Talk to us here at Rochford Life : 0786 342 7294 or E-mail us
Make a point of visiting us weekly!
An iPad as a camera records history
The girls listen attentively as Maurice shares
In Search of History: A Day with Wendy J Dunn (24th Sept. 2012)
(For the sake of this article, we will adopt Wendy into the ‘People of Rochford’ Section of Rochford Life)
Rochford must be getting popular in the antipodes, Australia to be precise, for twice in this past week, here at Rochford Life we’ve had contacts from the land of kangaroos. The first one was a lady searching for her past and the second one.... well....
Once upon a time your friendly editor was typing up an interview when the phone rang and a friendly Australian female voice asked if he knew how to gain access to St. Andrew, Rochford’s Parish Church. She explained that she was a writer of historical fiction and she and a friend were intending to come down to Rochford later that morning to do some research for her latest novel. Looking out the window at the pouring rain, pity stuck the heart of this aging editor and before he knew what he was doing he offered to pick them up at Rochford Station, whenever they arrived – just ring again when the train gets to Hockley.
Contrary to public opinion your editor doesn’t know everything about Rochford, and at this point the key point of ignorance was who to ask to get access for them. David Coster, the recently arrived new rector, wasn’t answering his phone and the prospect loomed of two young women (and me) standing around in the rain. Now if you belong to St. Andrew’s you probably know all your key-holders, but the rest of us don’t! But it was Monday morning. Might someone be in the church cleaning up after Sunday? Worth a quick visit to check to see if a cleaner could tell me who to contact. Out into the pouring rain.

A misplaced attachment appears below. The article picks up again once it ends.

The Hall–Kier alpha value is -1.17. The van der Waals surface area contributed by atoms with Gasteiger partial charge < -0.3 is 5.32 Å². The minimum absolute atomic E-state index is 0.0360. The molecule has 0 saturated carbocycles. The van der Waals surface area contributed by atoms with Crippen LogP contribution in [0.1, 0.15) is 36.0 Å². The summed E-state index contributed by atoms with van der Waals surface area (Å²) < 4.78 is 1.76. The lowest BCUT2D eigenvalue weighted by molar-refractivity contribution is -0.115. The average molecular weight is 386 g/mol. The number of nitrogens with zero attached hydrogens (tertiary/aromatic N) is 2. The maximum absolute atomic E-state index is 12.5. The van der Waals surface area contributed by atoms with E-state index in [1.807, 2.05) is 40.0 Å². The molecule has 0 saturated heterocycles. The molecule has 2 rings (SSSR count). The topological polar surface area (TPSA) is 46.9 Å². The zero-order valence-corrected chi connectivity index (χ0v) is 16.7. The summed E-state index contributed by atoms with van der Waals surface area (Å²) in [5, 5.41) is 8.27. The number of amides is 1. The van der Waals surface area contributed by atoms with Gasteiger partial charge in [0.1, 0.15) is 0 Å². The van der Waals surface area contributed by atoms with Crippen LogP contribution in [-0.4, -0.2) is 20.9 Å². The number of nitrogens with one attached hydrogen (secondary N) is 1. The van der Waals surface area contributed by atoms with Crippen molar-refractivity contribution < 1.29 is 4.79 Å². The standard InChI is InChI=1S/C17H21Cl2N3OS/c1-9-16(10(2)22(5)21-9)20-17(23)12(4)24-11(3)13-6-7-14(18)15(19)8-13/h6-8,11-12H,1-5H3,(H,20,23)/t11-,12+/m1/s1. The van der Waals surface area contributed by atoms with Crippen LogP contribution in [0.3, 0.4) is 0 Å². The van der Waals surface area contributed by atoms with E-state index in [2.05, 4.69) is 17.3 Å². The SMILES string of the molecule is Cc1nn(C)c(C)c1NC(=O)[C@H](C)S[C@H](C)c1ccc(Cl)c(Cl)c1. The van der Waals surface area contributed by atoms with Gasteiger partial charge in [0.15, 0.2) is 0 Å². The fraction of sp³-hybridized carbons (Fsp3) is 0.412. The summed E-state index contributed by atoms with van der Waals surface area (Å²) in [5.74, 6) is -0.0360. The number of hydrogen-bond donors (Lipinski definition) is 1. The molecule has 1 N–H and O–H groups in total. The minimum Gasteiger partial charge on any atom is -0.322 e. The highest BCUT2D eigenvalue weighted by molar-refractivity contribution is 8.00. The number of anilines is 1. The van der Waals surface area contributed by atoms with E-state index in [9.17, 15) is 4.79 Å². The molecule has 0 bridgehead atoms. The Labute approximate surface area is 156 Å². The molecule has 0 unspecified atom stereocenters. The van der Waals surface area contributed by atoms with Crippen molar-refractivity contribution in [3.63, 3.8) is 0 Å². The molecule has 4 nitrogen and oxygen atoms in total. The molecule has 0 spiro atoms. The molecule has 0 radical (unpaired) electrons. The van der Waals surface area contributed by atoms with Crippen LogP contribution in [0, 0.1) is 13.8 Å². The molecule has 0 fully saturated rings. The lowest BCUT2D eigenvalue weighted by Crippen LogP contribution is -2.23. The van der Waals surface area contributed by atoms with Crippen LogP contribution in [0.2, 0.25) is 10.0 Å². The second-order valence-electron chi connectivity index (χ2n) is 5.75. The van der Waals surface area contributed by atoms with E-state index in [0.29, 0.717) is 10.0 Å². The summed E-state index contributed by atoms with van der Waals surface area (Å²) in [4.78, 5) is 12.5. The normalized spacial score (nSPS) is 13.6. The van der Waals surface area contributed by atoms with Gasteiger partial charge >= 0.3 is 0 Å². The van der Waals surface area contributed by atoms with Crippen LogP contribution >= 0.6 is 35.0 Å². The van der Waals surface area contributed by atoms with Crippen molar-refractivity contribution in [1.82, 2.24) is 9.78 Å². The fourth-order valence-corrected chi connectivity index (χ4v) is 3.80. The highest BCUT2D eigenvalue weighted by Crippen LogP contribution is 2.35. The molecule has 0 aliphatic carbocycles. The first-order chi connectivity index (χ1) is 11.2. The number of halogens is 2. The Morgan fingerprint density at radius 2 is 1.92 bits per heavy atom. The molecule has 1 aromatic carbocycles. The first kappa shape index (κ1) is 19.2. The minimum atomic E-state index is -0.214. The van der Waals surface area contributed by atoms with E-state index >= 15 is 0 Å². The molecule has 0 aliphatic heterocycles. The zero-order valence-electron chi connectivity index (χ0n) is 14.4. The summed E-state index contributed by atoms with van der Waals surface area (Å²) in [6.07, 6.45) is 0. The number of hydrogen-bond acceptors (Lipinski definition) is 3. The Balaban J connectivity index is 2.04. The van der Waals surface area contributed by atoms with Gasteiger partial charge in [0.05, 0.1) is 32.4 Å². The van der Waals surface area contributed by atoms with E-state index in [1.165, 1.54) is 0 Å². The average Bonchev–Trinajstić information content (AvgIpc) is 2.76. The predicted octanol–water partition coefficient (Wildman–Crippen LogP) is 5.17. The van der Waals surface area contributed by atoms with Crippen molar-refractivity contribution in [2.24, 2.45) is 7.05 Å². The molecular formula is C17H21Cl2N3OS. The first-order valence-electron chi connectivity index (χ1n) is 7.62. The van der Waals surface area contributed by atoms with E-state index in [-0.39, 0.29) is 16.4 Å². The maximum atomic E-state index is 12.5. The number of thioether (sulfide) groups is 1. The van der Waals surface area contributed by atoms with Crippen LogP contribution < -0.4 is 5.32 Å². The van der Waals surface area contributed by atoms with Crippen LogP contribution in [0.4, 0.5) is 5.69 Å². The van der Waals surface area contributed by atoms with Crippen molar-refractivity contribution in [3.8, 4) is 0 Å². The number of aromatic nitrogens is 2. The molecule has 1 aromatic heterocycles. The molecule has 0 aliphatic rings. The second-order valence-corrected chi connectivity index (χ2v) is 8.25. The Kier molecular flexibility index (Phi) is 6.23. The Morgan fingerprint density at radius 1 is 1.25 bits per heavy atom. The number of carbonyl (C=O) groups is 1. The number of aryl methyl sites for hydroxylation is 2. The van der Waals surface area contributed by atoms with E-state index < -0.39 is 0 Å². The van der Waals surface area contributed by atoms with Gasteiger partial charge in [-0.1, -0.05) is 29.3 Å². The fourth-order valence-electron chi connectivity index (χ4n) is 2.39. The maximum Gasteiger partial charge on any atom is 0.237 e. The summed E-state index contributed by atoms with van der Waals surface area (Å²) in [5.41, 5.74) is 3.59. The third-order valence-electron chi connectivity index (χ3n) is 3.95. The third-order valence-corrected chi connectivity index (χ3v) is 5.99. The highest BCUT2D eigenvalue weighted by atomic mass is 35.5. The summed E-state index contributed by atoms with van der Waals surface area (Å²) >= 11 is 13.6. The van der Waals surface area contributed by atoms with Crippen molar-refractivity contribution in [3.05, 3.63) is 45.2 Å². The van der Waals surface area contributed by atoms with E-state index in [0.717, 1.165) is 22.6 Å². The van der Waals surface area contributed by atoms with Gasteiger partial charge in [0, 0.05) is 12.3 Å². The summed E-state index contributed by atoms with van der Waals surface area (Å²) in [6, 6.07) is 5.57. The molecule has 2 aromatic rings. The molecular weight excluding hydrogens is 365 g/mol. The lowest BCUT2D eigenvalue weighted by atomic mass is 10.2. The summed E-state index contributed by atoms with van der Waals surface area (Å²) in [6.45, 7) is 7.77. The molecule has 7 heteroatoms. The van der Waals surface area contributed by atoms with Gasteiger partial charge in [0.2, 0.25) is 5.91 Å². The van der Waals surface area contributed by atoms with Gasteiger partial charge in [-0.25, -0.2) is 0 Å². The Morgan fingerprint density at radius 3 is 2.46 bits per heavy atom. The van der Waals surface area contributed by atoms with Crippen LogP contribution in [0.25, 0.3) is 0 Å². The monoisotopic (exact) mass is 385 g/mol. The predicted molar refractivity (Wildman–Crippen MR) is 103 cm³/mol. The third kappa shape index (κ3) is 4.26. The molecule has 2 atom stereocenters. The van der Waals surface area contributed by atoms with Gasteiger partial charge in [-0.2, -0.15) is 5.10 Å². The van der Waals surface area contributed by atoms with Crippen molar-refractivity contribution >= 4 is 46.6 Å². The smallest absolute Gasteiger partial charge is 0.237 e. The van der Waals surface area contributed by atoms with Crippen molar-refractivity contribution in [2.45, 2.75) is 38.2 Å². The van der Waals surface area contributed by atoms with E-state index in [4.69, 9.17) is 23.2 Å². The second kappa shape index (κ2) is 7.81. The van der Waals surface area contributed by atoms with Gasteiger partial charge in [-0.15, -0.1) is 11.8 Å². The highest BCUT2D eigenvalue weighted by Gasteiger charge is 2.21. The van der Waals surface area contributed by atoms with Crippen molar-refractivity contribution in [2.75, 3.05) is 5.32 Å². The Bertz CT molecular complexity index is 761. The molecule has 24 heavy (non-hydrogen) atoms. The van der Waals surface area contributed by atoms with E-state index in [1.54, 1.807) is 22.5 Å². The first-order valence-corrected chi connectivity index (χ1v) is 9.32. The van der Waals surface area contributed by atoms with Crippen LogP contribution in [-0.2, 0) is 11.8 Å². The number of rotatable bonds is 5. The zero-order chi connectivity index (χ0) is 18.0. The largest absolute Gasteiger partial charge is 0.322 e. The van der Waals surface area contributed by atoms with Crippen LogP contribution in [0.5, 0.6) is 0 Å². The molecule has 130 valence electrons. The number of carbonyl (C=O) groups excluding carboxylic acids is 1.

St. Andrew is a nice old church with a lot of doors. To the uninitiated this is daunting. Eventually one opened and instead of a cleaner there was the rector just finishing with a small group. As they left, I introduced myself and told of two young ladies coming to visit Rochford in the rain, hopefully to gain entry to the church (linking it historically with The Hall of Tudor history days). The rector turned to the lady standing with him and said, “Well I’ve got a meeting elsewhere later on. Who might be around who could open up for them?” “Well Maurice might do it and he’d be the man to talk history to them.”
Maurice turned out to be the ladies husband. Oh, Maurice Drage, yes I know Maurice! OK, let’s cut this short. It’s only supposed to be a short story after all. The blessings of the modern mobile phone! Before I left she had rung Maurice who said he would come down about 11.45 to open up for the young ladies. Excellent, I replied, and then left.
Problem! I don’t know what time these girls are coming. I look up train times and guess about the 11.44. I sincerely hope they won’t leave it later otherwise Maurice is going to be standing around on his own (OK, with me!) 11.42 the phone rings and they are at Hockley and should be at Rochford in a few minutes. I leap into my car. All things seem to be working together for good.
Which is how I came to meet world famous (well she’s got to be world famous because she comes from the other side of the world, and someone has described her first book, ‘"Dear Heart, How Like You This?" as "one of the best novels ever written about Anne Boleyn's life," so she’s got to be famous!) writer of historical novels, Wendy J. Dunn, together with her history-buff friend from London, Valerie Brook.